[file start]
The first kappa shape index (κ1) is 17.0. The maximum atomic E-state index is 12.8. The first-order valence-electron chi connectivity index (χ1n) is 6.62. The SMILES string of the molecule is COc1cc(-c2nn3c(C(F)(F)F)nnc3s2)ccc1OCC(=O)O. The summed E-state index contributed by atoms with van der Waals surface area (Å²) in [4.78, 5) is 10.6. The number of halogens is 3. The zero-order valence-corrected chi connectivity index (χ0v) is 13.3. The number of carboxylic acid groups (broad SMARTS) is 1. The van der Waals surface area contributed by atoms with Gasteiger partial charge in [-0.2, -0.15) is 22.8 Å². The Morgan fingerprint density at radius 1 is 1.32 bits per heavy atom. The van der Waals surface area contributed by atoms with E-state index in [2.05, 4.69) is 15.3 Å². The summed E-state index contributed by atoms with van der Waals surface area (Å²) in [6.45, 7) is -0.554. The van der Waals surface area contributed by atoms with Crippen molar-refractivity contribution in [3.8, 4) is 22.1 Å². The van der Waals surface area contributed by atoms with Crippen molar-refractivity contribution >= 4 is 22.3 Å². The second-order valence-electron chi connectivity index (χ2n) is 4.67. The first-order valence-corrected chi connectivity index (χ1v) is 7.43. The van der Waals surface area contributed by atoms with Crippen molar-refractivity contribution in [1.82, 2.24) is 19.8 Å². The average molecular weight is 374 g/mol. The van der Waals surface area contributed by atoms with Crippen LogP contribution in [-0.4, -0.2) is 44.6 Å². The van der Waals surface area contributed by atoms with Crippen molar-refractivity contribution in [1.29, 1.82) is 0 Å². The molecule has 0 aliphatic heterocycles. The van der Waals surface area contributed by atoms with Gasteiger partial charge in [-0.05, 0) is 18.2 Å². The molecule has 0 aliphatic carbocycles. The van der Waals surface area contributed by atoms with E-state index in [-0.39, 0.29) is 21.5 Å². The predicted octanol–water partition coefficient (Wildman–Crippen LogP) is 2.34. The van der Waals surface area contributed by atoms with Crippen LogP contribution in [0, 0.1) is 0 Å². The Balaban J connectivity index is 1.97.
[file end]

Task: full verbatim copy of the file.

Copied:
The first kappa shape index (κ1) is 17.0. The maximum atomic E-state index is 12.8. The first-order valence-electron chi connectivity index (χ1n) is 6.62. The SMILES string of the molecule is COc1cc(-c2nn3c(C(F)(F)F)nnc3s2)ccc1OCC(=O)O. The summed E-state index contributed by atoms with van der Waals surface area (Å²) in [4.78, 5) is 10.6. The number of halogens is 3. The zero-order valence-corrected chi connectivity index (χ0v) is 13.3. The number of carboxylic acid groups (broad SMARTS) is 1. The van der Waals surface area contributed by atoms with Gasteiger partial charge in [-0.2, -0.15) is 22.8 Å². The Morgan fingerprint density at radius 1 is 1.32 bits per heavy atom. The van der Waals surface area contributed by atoms with E-state index in [2.05, 4.69) is 15.3 Å². The summed E-state index contributed by atoms with van der Waals surface area (Å²) in [6.45, 7) is -0.554. The van der Waals surface area contributed by atoms with Crippen molar-refractivity contribution in [3.8, 4) is 22.1 Å². The van der Waals surface area contributed by atoms with Crippen molar-refractivity contribution >= 4 is 22.3 Å². The second-order valence-electron chi connectivity index (χ2n) is 4.67. The first-order valence-corrected chi connectivity index (χ1v) is 7.43. The van der Waals surface area contributed by atoms with Crippen molar-refractivity contribution in [1.82, 2.24) is 19.8 Å². The average molecular weight is 374 g/mol. The van der Waals surface area contributed by atoms with Crippen LogP contribution in [-0.4, -0.2) is 44.6 Å². The van der Waals surface area contributed by atoms with Crippen molar-refractivity contribution in [1.29, 1.82) is 0 Å². The molecule has 0 aliphatic heterocycles. The van der Waals surface area contributed by atoms with Gasteiger partial charge in [-0.05, 0) is 18.2 Å². The molecule has 0 aliphatic carbocycles. The van der Waals surface area contributed by atoms with E-state index in [-0.39, 0.29) is 21.5 Å². The predicted octanol–water partition coefficient (Wildman–Crippen LogP) is 2.34. The van der Waals surface area contributed by atoms with Crippen LogP contribution in [0, 0.1) is 0 Å². The Balaban J connectivity index is 1.97.